Asthma has a complex pathogenesis, and DCs play an important role in it. Lung DCs capture and present antigens to Th2 cells, thereby initiating allergic Th2 cell responses to inhaled allergens. Moreover, DCs produce chemokines, which recruit T-cells, eosinophils, and basophils into the lungs as well as co-stimulatory molecules that aid the activation of antigen-specific T-cells . In previous studies, depletion of DCs from the airway of mice was shown to prevent asthma development, as revealed by the inhibition of eosinophilic inflammation and Th2 cytokine production [34,35,36]. Dectin-2, a pattern recognition receptor for fungi, is selectively expressed on DCs and macrophages [17, 18]. Recent data revealed that Dectin-2 also recognizes HDM and induces cysteinyl leukotrienes production by DCs to elicit a Th2 response in mouse models [23, 24]. In this study, we demonstrated that Dectin-2 MoAbs can inhibit the binding of purified Dectin-2 protein to D. pteronyssinus-coated plates and HDM antigen-induced production of Th2 cytokines, suggesting these antibodies can block the binding of HDM antigen to Dectin-2 on human DCs.
IL-5 and IL-13, which are secreted mainly by Th2 cells and group 2 innate lymphoid cells, play important roles in the pathophysiology of asthma. Increased IL-5 and IL-13 expression has been found in allergen-challenged bronchoalveolar lavage fluid cells of patients with asthma [37, 38]. Moreover, IL-5 has been implicated in enhanced eosinophilic accumulation, activation, and survival as well as aggravated bronchial inflammation and asthma symptoms [9, 10]. Meanwhile, IL-13 reportedly promoted the differentiation of naïve T-cells to Th2 cells, activating isotype switching toward IgE production in allergen-specific B-cells, contributed to mucous metaplasia, and enhanced the remodeling of airway walls in patients with asthma [5, 11,12,13]. MoAbs against IL-5 reduce asthma exacerbations and thus show the potential to serve as therapeutic agents in a selected population of patients with asthma [31, 39]. Improvement in FEV1 has been observed in patients with asthma with a high serum periostin levels or detectable sputum IL-13 levels following the administration of MoAbs against IL-13 [32, 40]. In patients with asthma exhibiting high anti-D. pteronyssinus IgE levels, anti-Dectin-2 MoAbs substantially reduced HDM allergen-induced Th2 cytokine production by an average of more than 60%. The combined inhibition on IL-5 and IL-13 by these anti-Dectin-2 MoAbs was consistent with the proposed mechanism that Dectin-2 is an upstream receptor critical for HDM-induced Th2 response. Therefore, the inhibition of Dectin-2-mediated inflammation may provide a robust approach for treating allergic diseases by simultaneously reducing IL-5 and IL-13 production.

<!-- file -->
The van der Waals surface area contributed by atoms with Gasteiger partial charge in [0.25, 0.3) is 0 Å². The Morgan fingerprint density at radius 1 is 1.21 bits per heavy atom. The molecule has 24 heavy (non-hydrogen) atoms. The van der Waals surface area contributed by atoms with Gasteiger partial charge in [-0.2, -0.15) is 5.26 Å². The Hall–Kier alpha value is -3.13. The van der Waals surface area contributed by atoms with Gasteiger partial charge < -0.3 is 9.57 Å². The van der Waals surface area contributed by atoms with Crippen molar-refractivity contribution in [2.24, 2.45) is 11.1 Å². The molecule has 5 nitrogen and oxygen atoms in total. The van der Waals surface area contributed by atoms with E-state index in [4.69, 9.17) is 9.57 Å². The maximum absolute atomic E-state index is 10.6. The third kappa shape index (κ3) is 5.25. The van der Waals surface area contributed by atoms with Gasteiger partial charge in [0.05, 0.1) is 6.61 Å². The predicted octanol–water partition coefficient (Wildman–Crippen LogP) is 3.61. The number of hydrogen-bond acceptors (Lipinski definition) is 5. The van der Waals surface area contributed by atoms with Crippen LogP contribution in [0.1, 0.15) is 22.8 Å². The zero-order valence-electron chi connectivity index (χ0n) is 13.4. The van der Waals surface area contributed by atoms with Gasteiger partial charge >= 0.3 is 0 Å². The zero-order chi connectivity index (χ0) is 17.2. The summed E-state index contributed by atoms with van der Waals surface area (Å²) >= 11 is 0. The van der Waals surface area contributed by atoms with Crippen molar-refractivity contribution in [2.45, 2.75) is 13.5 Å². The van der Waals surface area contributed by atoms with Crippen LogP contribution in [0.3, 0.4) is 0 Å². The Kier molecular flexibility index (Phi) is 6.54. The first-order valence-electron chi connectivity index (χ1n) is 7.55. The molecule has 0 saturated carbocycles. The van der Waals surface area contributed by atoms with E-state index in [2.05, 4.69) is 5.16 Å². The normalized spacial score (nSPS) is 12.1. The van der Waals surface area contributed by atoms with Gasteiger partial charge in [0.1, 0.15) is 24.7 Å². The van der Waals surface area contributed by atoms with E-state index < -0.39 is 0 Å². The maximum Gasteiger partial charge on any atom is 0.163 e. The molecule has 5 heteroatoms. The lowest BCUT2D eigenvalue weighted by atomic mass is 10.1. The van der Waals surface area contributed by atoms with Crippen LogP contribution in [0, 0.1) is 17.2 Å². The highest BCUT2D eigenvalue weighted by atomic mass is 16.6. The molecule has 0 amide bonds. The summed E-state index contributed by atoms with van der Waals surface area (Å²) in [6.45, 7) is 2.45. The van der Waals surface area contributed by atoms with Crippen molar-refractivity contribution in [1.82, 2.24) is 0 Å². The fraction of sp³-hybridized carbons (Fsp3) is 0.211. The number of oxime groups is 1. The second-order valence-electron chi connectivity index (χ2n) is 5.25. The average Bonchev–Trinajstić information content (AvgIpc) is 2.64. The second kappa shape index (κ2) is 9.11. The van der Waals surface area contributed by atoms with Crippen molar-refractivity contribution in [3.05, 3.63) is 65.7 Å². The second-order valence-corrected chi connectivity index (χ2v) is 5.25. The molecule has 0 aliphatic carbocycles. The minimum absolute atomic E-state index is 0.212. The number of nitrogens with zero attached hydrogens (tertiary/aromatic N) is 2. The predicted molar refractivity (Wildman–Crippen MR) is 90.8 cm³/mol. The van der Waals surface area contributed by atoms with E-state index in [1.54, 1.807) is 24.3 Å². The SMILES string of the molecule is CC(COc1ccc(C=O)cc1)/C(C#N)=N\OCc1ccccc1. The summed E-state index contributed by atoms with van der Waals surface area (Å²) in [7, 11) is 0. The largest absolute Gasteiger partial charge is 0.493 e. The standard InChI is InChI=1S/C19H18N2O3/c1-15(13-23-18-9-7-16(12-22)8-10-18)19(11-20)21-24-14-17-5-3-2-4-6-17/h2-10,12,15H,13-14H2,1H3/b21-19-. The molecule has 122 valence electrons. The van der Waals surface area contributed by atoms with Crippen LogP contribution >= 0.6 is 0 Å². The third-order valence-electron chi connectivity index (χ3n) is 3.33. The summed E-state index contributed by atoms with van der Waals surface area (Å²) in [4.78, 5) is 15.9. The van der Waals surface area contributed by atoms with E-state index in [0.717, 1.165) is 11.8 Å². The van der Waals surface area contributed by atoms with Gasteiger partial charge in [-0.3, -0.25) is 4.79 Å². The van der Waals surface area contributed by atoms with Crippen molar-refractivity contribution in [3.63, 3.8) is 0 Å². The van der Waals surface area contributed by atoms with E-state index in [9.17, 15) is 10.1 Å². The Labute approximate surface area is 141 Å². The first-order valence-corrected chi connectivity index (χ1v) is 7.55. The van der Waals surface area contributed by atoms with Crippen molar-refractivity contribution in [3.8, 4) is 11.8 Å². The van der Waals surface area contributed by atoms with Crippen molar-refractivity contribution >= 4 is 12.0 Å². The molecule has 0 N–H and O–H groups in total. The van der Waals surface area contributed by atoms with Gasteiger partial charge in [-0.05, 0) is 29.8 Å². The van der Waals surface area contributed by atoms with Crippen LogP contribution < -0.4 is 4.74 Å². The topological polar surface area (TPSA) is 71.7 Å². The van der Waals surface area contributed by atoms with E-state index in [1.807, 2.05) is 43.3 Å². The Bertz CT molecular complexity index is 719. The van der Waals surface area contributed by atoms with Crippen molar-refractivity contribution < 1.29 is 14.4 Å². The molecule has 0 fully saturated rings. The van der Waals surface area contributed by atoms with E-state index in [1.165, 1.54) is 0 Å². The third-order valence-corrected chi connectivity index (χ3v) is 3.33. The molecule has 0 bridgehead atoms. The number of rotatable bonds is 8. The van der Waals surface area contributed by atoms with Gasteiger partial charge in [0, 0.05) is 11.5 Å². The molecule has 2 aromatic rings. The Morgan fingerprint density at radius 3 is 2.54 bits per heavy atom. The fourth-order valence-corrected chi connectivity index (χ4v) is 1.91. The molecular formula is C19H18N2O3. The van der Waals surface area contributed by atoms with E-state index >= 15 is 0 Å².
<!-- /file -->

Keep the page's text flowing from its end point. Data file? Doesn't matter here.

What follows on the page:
Previous studies found that corticosteroids suppress IL-5 and IL-13 production. Dexamethasone downregulated antigen-induced IL-5 and IL-13 expression in human PBMCs . Similarly, glucocorticoids inhibited IL-13 transcription directly and indirectly [42, 43], as well as suppressed IL-5 transcription . However, there is a lack of evidence regarding the influence of asthma medication, including corticosteroids, on IL-5 and IL-13 production in a co-culture system. There were no significant differences in IL-5 and IL-13 production in our co-culture system under stimulation by D. pteronyssinus or Der p 2 between patients treated with and without corticosteroids or leukotriene antagonists (all p > 0.05). These results may attributable to the limited sample size in this study. Further research is thus warranted to compare IL-5 and IL-13 production in the same population before and after asthma treatment.
Asthma pathogenesis is complex and involves immune cells and inflammatory cascades. Several therapeutic antibodies that bind and neutralize their molecular targets have been developed, including anti-IgE (omalizumab and ligelizumab), anti-IL-5 (mepolizumab and reslizumab), anti-IL-13 (tralokinumab and, lebrikizumab), anti-CCL11 (bertilimumab), and anti-IL-4 receptor α-chain (dupilumab) . However, there is no single cytokine or cell responsible for complete asthma pathogenesis. Therefore, a challenge of MoAb therapy in asthma treatment is that the medications may benefit only a small proportion of patients. In addition to HDM, Dectin-2 recognizes Aspergillus fumigatus hyphae and triggers the Syk-CARD9 signaling pathway in plasmacytoid DCs to activate adaptive immune responses [19, 20]. Moreover, Dectin-2 plays an important role in host defense against Candida albicans . Therefore, a possible side effect of anti-Dectin-2 MoAbs includes the attenuation host immune responses induced by fungal infection.